Consumers lose a tenth of income dealing with poor practices
Spring might be in the air, with Easter on the far horizon, but Citizen’s Advice aren’t feeling very cheerful, with the issue of a new report that estimates consumers are losing almost a tenth of their income through problems with faulty goods, bad business practice and poor service.
Each year, Citizens Advice deals with 1.4m problems related to consumer goods, services and credit receives 3,000 calls a day. The charity has now calculated that £1 in every £10.60 earned was being lost as a result of poor practice by businesses used by consumers.
In its new report, Consumer Challenges 2015, Citizens Advice said consumers lost an average of £250, which for the poorest fifth of households is the equivalent of 19% of monthly income.
Interestingly, credit card debt is no longer the biggest debt issue for consumers, with complaints around these debts set to drop by 12% to 155,700 over the year. The top concern for consumers is now council tax debt, with Citizen’s Advice expecting to deal with 191,400 council tax debt issues in 2014/15 – a 20% increase on the previous year. Rising renta are also high on the consumer agenda, it said, with the number of rental debts reported to the on track to reach 122,800 by the end of March.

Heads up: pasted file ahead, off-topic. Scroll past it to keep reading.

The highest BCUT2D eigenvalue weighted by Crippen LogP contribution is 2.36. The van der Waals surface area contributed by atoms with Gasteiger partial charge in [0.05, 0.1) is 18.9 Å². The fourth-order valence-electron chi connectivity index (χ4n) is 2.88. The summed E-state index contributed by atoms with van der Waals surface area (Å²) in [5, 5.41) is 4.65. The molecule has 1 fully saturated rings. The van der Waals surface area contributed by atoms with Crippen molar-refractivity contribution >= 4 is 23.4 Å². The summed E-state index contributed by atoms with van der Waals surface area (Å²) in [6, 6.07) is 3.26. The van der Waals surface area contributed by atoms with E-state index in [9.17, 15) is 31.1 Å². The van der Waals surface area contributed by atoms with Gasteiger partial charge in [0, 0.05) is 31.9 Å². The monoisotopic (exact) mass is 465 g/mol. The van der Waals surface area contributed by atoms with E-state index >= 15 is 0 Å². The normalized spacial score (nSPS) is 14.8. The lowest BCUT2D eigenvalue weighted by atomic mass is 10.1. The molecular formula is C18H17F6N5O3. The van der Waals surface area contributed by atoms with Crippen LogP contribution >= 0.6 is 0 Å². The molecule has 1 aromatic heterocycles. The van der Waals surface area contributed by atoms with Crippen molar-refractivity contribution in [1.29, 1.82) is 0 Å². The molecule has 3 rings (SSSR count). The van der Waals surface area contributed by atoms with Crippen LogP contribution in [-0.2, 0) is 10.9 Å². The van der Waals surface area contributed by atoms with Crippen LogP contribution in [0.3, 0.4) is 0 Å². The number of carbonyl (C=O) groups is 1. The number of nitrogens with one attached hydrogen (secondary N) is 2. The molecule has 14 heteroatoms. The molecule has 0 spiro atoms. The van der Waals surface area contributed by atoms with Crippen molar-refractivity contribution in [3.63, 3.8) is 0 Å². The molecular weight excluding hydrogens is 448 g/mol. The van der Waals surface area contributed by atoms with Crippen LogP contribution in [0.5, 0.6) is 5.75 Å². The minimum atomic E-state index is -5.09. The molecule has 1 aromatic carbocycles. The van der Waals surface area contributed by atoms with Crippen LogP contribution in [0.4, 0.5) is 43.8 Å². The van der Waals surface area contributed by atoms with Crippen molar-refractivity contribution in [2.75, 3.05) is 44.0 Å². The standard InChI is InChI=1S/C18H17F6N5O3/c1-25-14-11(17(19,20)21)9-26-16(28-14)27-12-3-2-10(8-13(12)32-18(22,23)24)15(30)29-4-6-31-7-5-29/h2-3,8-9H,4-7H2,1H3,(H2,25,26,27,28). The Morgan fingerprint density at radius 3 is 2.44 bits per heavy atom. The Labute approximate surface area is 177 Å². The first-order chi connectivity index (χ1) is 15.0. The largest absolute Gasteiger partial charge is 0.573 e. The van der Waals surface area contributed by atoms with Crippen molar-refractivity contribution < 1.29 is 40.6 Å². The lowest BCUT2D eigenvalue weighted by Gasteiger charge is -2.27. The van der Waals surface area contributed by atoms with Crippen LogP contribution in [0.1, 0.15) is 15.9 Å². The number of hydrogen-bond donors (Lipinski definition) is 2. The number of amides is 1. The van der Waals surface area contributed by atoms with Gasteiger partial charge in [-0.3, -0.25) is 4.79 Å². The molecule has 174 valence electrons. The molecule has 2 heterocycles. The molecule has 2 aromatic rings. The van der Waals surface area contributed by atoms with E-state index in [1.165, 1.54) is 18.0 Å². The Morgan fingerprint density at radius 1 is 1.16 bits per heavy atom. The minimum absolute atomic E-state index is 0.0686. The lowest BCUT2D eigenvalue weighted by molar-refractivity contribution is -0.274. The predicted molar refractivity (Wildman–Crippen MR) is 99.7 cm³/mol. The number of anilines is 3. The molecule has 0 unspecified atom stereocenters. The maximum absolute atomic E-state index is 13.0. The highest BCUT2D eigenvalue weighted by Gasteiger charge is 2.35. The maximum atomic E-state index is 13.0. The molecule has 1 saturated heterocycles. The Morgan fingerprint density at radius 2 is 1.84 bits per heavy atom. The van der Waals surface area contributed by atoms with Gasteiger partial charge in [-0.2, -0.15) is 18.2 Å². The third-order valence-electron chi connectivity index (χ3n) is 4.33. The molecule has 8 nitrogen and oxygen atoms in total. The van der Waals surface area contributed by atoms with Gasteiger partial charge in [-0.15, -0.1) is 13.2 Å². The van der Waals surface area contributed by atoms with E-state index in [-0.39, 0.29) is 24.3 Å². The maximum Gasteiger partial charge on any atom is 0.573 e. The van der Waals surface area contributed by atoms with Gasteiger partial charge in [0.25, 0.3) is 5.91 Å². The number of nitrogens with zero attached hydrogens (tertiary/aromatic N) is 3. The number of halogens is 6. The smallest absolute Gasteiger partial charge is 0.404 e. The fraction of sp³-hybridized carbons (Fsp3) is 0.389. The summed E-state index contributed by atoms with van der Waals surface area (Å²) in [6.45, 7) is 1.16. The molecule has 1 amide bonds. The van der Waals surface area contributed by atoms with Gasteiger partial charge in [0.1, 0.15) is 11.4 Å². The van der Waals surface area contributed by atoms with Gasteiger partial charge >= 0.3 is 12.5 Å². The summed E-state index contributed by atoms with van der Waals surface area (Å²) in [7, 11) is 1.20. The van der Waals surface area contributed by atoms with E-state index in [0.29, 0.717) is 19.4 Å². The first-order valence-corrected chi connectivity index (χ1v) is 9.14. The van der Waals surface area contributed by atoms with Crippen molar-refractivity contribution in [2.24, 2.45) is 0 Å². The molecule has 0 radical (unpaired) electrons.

However, debt in itself is no longer the biggest problem facing clients. In 2008, debt issues made up 32% of issues while benefits and tax credit issues accounted for 27% of problems; by the end of 2012 it said this had switched to 29% and 37% respectively, with the advent of Universal Credit likely to exacerbate the problem further.
The top five sources of consumer problems, apart from debt and benefits, were secondhand cars, home improvements, energy, telecoms and furniture. One in four people seeking help had lost £600 or more, while one client faced losing up to £33,000 due to problems with a motor home.
Gillian Guy, chief executive of Citizens Advice, said “Some firms are using hidden terms and unfair cancellation processes to extort money from their customers. Tough times can be a fertile breeding ground for these kinds of bad practices. As a recovery takes hold, particularly with public spending so tight, industry, government and regulators need to help households by fixing failures in consumer markets.”